I am dismayed that this is before us again. I wish this was not here. I wish it had already received its third reading from the House and been over to the other house and debated there, so that we could move it to royal assent once and for all. It has been held up too many times and prorogued and left to die on the Order Paper with Parliament being closed.

Can we finally get some work done and get Parliament working again?

Judges ActGovernment Orders

October 8th, 2020 / 12:50 p.m.
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Jamie Schmale Conservative Haliburton—Kawartha Lakes—Brock, ON

Madam Speaker, I appreciate the opportunity to rise in the House to speak to Bill C-3. While important and something I was happy to support in the 42nd Parliament, I am afraid it is just a drop in the bucket in what we as a society must do to fight sexual violence against women.

Bill C-3 will, I hope, like its predecessors Bill C-5 and Bill C-337, find unanimous support as this legislation is a rare product of bipartisan support.

I thank the Minister of Justice and Attorney General of Canada for sponsoring this reintroduction of the bill that found its genesis in a private member's bill created by the Hon. Rona Ambrose, former member of Parliament for Sturgeon River—Parkland and also former leader of Canada's Conservatives and the leader of Her Majesty's loyal opposition.

This legislation is about ensuring that trust is maintained in the judicial system, that survivors of sexual assault are respected by the judicial system when they step forward. The bill, when passed, will require federal judges and those seeking the office to participate in continuing legal education with regard to sexual assault law. It also strives to combat the myths and stereotypes that often cause victims of sexual assault to hesitate to come forward.

Federal judges will also be required to provide written reasoning for their decisions in sexual assault cases in order to promote transparency in the reasons that lead to their decisions. The bill would require the Canadian Judicial Council to submit an annual report to Parliament on the delivery and participation in sexual assault information seminars established by it.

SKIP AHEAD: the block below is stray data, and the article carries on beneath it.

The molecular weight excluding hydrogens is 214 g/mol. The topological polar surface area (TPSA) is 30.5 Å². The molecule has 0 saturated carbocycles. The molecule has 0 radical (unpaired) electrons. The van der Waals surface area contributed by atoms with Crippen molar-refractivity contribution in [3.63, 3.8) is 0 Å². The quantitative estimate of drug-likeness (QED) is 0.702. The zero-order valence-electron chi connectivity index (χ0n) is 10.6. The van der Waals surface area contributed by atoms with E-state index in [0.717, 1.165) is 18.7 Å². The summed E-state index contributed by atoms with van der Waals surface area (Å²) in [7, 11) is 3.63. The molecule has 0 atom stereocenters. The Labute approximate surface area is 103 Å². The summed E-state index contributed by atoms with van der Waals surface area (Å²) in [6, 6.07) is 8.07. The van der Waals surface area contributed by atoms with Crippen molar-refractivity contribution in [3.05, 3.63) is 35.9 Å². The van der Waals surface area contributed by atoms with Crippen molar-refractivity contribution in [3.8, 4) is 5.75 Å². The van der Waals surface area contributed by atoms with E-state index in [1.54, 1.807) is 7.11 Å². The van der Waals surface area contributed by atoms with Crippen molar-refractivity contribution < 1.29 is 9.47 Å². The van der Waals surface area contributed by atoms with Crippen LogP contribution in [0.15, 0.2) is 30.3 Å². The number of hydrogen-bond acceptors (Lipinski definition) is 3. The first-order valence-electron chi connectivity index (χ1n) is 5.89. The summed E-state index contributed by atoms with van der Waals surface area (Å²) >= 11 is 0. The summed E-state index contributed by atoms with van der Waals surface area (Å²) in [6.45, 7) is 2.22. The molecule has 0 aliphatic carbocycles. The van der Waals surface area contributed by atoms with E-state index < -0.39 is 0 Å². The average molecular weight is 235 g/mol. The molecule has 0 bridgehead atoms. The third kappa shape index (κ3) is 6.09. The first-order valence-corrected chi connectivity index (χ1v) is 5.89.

In my mind, to be truly effective, provincial court judges should be required to take this training. I encourage those provinces to take a serious look at the work that has been done by parliamentary committees and listen to the words spoken in the House with respect to this issue and to strongly consider passing complementary legislation in their respective jurisdictions.

It is a shame, though, we find ourselves in this place at this time where we must pass legislation to train arguably the highest educated group of individuals in the country on sexual sexual assault awareness. Where we should be focusing our energy is educating the next generation of men and women to be advocates, especially men, for ending sexual violence and not perpetuating the myths and stereotypes that enable others to think it is acceptable.

Yesterday, the member for Calgary Nose Hill made one of the most impassioned and important speeches I have heard in this Parliament. Our colleague stood here and challenged men to stand up and be a voice for women and men who are victims of sexual violence. Far too often it is women who are forced to stand on their own and shout enough is enough.

Statistically, women constitute the overwhelming numbers of victims of sexual assaults. Adding to the personal trauma, they must often rely solely on their own strength to report these heinous crimes. As men, we have historically dismissed women's voices on these issues or left it to them to demand action. It is time for men to recognize their role in preventing sexual violence in all its forms. Let me be clear: It is not enough for a man to say, “Well, I would never do that so I've done my part.”

We need to do more. We all need to do more. We need to stand with those incredibly brave survivors who are taking a stand to end sexual violence, and not just for women. Men are victims of sexual assault as well and it needs to end for all victims. Men need to challenge the myths and stereotypes about how survivors of sexual assault are expected to behave.

As a father of a young boy, I have a responsibility to guide him in his journey to become a man. There are many things I must teach him, and for him to learn from me and I from him. However, in order for him to take his place as a productive member of society, I need to be that role model. I need to be putting forward the messages and encouraging him to be better.